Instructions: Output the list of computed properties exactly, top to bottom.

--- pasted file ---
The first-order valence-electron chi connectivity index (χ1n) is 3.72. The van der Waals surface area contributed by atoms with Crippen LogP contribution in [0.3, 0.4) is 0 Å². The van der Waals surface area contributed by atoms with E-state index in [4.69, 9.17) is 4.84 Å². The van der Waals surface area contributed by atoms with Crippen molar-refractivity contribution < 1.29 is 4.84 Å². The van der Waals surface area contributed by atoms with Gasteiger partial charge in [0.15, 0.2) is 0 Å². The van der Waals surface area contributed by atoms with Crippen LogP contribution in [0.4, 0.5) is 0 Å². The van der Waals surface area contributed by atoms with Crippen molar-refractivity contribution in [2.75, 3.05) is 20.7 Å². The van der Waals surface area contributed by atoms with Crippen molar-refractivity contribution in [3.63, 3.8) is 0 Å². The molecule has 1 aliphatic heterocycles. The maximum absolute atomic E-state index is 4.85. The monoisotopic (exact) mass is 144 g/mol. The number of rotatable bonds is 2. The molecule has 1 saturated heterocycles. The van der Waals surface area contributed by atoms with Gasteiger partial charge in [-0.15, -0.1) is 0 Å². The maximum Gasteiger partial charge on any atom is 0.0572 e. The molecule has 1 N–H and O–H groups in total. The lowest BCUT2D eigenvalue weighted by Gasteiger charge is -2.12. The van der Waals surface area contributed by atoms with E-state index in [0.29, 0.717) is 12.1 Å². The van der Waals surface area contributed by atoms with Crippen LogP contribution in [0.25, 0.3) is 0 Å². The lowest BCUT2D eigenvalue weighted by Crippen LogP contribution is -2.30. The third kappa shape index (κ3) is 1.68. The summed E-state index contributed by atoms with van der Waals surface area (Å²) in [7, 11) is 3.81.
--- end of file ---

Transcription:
The first-order valence-electron chi connectivity index (χ1n) is 3.72. The van der Waals surface area contributed by atoms with Crippen LogP contribution in [0.3, 0.4) is 0 Å². The van der Waals surface area contributed by atoms with E-state index in [4.69, 9.17) is 4.84 Å². The van der Waals surface area contributed by atoms with Crippen molar-refractivity contribution < 1.29 is 4.84 Å². The van der Waals surface area contributed by atoms with Gasteiger partial charge in [0.15, 0.2) is 0 Å². The van der Waals surface area contributed by atoms with Crippen LogP contribution in [0.4, 0.5) is 0 Å². The van der Waals surface area contributed by atoms with Crippen molar-refractivity contribution in [2.75, 3.05) is 20.7 Å². The van der Waals surface area contributed by atoms with Crippen molar-refractivity contribution in [3.63, 3.8) is 0 Å². The molecule has 1 aliphatic heterocycles. The maximum absolute atomic E-state index is 4.85. The monoisotopic (exact) mass is 144 g/mol. The number of rotatable bonds is 2. The molecule has 1 saturated heterocycles. The van der Waals surface area contributed by atoms with Gasteiger partial charge in [-0.15, -0.1) is 0 Å². The maximum Gasteiger partial charge on any atom is 0.0572 e. The molecule has 1 N–H and O–H groups in total. The lowest BCUT2D eigenvalue weighted by Gasteiger charge is -2.12. The van der Waals surface area contributed by atoms with E-state index in [0.29, 0.717) is 12.1 Å². The van der Waals surface area contributed by atoms with Crippen LogP contribution in [0.25, 0.3) is 0 Å². The lowest BCUT2D eigenvalue weighted by Crippen LogP contribution is -2.30. The third kappa shape index (κ3) is 1.68. The summed E-state index contributed by atoms with van der Waals surface area (Å²) in [7, 11) is 3.81.